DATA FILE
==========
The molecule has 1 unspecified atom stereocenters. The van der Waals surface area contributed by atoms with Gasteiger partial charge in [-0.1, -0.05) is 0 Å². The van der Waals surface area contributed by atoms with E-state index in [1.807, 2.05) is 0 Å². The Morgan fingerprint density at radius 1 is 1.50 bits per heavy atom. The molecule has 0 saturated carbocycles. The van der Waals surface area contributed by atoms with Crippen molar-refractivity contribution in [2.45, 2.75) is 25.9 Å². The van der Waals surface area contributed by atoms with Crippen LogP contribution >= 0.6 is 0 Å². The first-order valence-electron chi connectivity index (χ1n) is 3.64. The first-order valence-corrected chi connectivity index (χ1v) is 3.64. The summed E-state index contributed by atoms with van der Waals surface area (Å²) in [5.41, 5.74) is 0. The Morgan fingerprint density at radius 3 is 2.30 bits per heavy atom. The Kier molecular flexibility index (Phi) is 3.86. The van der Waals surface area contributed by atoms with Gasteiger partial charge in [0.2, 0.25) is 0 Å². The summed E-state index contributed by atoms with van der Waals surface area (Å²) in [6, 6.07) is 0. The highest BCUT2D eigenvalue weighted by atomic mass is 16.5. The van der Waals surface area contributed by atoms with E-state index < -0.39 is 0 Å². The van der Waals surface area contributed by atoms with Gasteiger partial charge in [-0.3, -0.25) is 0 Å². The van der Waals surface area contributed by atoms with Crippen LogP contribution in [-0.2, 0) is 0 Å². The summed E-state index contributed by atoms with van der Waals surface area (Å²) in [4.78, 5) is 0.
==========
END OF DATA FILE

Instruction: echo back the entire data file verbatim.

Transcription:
The molecule has 1 unspecified atom stereocenters. The van der Waals surface area contributed by atoms with Gasteiger partial charge in [-0.1, -0.05) is 0 Å². The van der Waals surface area contributed by atoms with E-state index in [1.807, 2.05) is 0 Å². The Morgan fingerprint density at radius 1 is 1.50 bits per heavy atom. The molecule has 0 saturated carbocycles. The van der Waals surface area contributed by atoms with Crippen molar-refractivity contribution in [2.45, 2.75) is 25.9 Å². The van der Waals surface area contributed by atoms with Crippen LogP contribution >= 0.6 is 0 Å². The first-order valence-electron chi connectivity index (χ1n) is 3.64. The first-order valence-corrected chi connectivity index (χ1v) is 3.64. The summed E-state index contributed by atoms with van der Waals surface area (Å²) in [5.41, 5.74) is 0. The Morgan fingerprint density at radius 3 is 2.30 bits per heavy atom. The Kier molecular flexibility index (Phi) is 3.86. The van der Waals surface area contributed by atoms with Gasteiger partial charge in [0.2, 0.25) is 0 Å². The summed E-state index contributed by atoms with van der Waals surface area (Å²) in [6, 6.07) is 0. The highest BCUT2D eigenvalue weighted by atomic mass is 16.5. The van der Waals surface area contributed by atoms with E-state index < -0.39 is 0 Å². The van der Waals surface area contributed by atoms with Gasteiger partial charge in [-0.3, -0.25) is 0 Å². The van der Waals surface area contributed by atoms with Crippen LogP contribution in [-0.2, 0) is 0 Å². The summed E-state index contributed by atoms with van der Waals surface area (Å²) in [4.78, 5) is 0.